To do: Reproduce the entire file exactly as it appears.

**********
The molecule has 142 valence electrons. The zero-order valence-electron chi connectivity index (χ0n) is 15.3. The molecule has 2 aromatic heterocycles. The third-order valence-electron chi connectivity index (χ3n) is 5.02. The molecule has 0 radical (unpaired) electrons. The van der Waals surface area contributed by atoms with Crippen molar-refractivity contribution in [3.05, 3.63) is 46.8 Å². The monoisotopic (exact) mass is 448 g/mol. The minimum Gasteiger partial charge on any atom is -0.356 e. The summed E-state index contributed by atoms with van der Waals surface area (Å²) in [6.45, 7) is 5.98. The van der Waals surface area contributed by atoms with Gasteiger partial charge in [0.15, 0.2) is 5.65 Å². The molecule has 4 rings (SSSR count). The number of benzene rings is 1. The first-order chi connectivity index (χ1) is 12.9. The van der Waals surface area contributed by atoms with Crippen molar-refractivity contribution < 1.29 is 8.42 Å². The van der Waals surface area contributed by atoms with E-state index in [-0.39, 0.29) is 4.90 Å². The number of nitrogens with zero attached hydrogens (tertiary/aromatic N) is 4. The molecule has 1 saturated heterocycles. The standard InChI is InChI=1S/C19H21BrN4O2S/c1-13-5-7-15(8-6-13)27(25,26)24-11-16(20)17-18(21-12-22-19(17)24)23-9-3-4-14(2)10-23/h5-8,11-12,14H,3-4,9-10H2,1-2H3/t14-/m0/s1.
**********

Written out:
The molecule has 142 valence electrons. The zero-order valence-electron chi connectivity index (χ0n) is 15.3. The molecule has 2 aromatic heterocycles. The third-order valence-electron chi connectivity index (χ3n) is 5.02. The molecule has 0 radical (unpaired) electrons. The van der Waals surface area contributed by atoms with Crippen molar-refractivity contribution in [3.05, 3.63) is 46.8 Å². The monoisotopic (exact) mass is 448 g/mol. The minimum Gasteiger partial charge on any atom is -0.356 e. The summed E-state index contributed by atoms with van der Waals surface area (Å²) in [6.45, 7) is 5.98. The van der Waals surface area contributed by atoms with Gasteiger partial charge in [0.15, 0.2) is 5.65 Å². The molecule has 4 rings (SSSR count). The number of benzene rings is 1. The first-order chi connectivity index (χ1) is 12.9. The van der Waals surface area contributed by atoms with Crippen molar-refractivity contribution < 1.29 is 8.42 Å². The van der Waals surface area contributed by atoms with E-state index in [-0.39, 0.29) is 4.90 Å². The number of nitrogens with zero attached hydrogens (tertiary/aromatic N) is 4. The molecule has 1 saturated heterocycles. The standard InChI is InChI=1S/C19H21BrN4O2S/c1-13-5-7-15(8-6-13)27(25,26)24-11-16(20)17-18(21-12-22-19(17)24)23-9-3-4-14(2)10-23/h5-8,11-12,14H,3-4,9-10H2,1-2H3/t14-/m0/s1.